By Marion Vendituoli

Vince Pinto and his wife, Claudia Campos-Pinto, have devoted the last eleven years to creating a unique wilderness experience for visitors to their 42-acre nature preserve near Lake Patagonia. Their mission at Raven’s Nest Nature Sanctuary to educate their guests about creating a sustainable model of living, honoring the land and leaving a legacy for wildlife has led them to establish Ravens-Way Wild Journeys, a business that has been “successful beyond our wildest expectations,” Claudia said recently. 

Vince Pinto leads an ethnobotany workshop at Ravens Nest Nature Sanctuary.
Contributed Photo

The couple met in Tucson in 2004. Claudia, who is from Columbia, was pursuing a career in international finance and living in China when she happened to take a vacation in Arizona. Educated at the University of Pennsylvania, Harvard and MIT, she had previously lived and worked in New York, Tokyo and Europe, but left that world behind after falling in love with the beauty of Arizona. Vince, who studied wildlife biology at the University of Montana and has a master’s degree in ethnobotany from Prescott College, has been teaching wilderness skills, ethnobotany, astronomy and sustainable living skills since the late ‘80s. 

After looking at several locations around the state, the couple settled on property south of Patagonia to establish their nature school. They chose this spot because of its proximity to 9000 acres of wilderness, the rich biodiversity of the region, and because of proximity to the Tucson area. They also maintain a second campus, Raven’s Mountain Nature Sanctuary in the Chiricahua Mountains. 

At their Lake Patagonia site, they have ripped out non-native plants, established plantings of native shrubs, trees and vines, contoured the land to capture rainfall, built five miles of trails and viewing ramadas, a campsite, an outdoor kitchen and dining area, put in solar showers, a rainwater harvesting system and two luxury tents for ‘glamping,’ an idea Claudia came up with after a trip to Botswana. 

They also turned a horse barn on the property into a museum and learning center and created an organic orchard and garden. They did all this with no heavy machinery or gas-powered equipment. “We try to do it old school,” Vince said.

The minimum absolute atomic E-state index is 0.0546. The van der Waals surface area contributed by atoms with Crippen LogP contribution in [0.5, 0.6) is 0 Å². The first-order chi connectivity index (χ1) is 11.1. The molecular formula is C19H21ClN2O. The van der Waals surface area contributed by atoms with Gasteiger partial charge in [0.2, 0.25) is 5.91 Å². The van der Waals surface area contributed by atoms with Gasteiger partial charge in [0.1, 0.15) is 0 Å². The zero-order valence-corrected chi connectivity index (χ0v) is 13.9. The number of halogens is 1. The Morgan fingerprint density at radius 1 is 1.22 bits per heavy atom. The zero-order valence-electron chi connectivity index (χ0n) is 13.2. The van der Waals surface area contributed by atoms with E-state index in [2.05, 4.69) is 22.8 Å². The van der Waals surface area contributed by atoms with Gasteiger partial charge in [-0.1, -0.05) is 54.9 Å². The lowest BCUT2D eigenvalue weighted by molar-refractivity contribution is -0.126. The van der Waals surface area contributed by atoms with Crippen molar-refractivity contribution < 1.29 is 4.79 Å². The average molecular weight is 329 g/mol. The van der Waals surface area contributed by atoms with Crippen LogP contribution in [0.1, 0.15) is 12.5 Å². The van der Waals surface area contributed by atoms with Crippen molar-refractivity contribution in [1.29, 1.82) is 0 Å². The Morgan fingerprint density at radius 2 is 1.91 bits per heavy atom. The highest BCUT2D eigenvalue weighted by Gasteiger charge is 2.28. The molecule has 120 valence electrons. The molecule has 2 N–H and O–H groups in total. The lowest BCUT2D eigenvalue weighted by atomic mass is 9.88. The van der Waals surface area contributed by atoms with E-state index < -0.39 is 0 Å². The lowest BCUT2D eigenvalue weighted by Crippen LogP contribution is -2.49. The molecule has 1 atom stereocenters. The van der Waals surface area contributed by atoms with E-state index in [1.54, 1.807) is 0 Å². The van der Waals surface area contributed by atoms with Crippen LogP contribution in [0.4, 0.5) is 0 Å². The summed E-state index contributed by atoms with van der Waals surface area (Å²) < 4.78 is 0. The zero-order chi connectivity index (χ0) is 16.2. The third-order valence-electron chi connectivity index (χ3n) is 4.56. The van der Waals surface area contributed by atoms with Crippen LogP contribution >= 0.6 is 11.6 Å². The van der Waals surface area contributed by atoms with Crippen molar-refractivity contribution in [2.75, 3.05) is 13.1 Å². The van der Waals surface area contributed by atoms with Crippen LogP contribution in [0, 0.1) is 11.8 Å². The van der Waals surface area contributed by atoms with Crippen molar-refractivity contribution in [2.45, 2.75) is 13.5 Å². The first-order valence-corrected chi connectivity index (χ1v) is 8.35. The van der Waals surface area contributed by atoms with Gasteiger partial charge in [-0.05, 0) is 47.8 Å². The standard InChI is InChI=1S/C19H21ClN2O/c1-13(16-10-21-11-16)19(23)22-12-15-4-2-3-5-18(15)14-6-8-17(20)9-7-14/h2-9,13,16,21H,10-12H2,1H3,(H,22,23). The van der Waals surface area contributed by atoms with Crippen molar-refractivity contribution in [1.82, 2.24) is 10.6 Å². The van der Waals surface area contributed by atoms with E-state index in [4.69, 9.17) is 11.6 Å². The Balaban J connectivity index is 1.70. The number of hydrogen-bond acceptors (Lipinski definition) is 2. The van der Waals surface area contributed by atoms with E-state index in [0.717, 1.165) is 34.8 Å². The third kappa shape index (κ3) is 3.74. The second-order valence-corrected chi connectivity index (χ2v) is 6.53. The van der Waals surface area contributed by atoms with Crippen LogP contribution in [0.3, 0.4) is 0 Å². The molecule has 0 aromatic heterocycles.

Guests come from all over the world. Each visit is custom designed to fit the guests’ interests and level of experience. Birding tours, wildlife tracking, stone age skills, astronomy, habitat restoration, sustainable living, team building, survival skills and biodiversity ecotours are all available options. Vince runs programs for Tucson Audubon and the Southwest Birding Festival, as well as other groups, and has consulted for, and has been on-camera in, several films.

The main camping area is often used by university groups. Harvard organizes a NOLS program for medical students called “Medicine in the Wild.” They bring their own instructors, but Vince works with the students each night and for one day during the course. 

Two luxury safari tents are built on large platforms and have electricity, large beds, screen doors, decks, private baths, incinerator toilets, fans and heaters. All sinks and showers at Raven’s Nest operate on a grey water system which waters the trees and plants. 

Claudia supervises the meals which feature organic and local grown food and native edible plants, served in an outdoor dining area or in the Catclaw Lounge, a covered ramada. Conservation practices include the use of colorful Mexican dinnerware and cloth napkins, solar lighting, biodegradable soaps and cleaning agents, composting and grey water systems. They have employed native artisans to build the compound with local materials. 

Claudia also handles the bookings and the schedule for the business. “I give Claudia all the credit. She is the mastermind,” Vince said. “I’ve never met a more determined person.” 

Claudia in turn credits Vince for the success of the business. “The secret is his knowledge. People see that authenticity. The key is the unique education programs and experience that is possible because of Vince’s knowledge of the Sky Islands,” she said. 

“They keep coming back. That to us is our biggest testimonial.” One German couple has visited six times, for example. “We have put together something so compelling. We bring people back to the basics,” she said. “They connect with themselves.” 

For more information about Raven’s Nest Nature Sanctuary, visit www.ravensnatureschool.com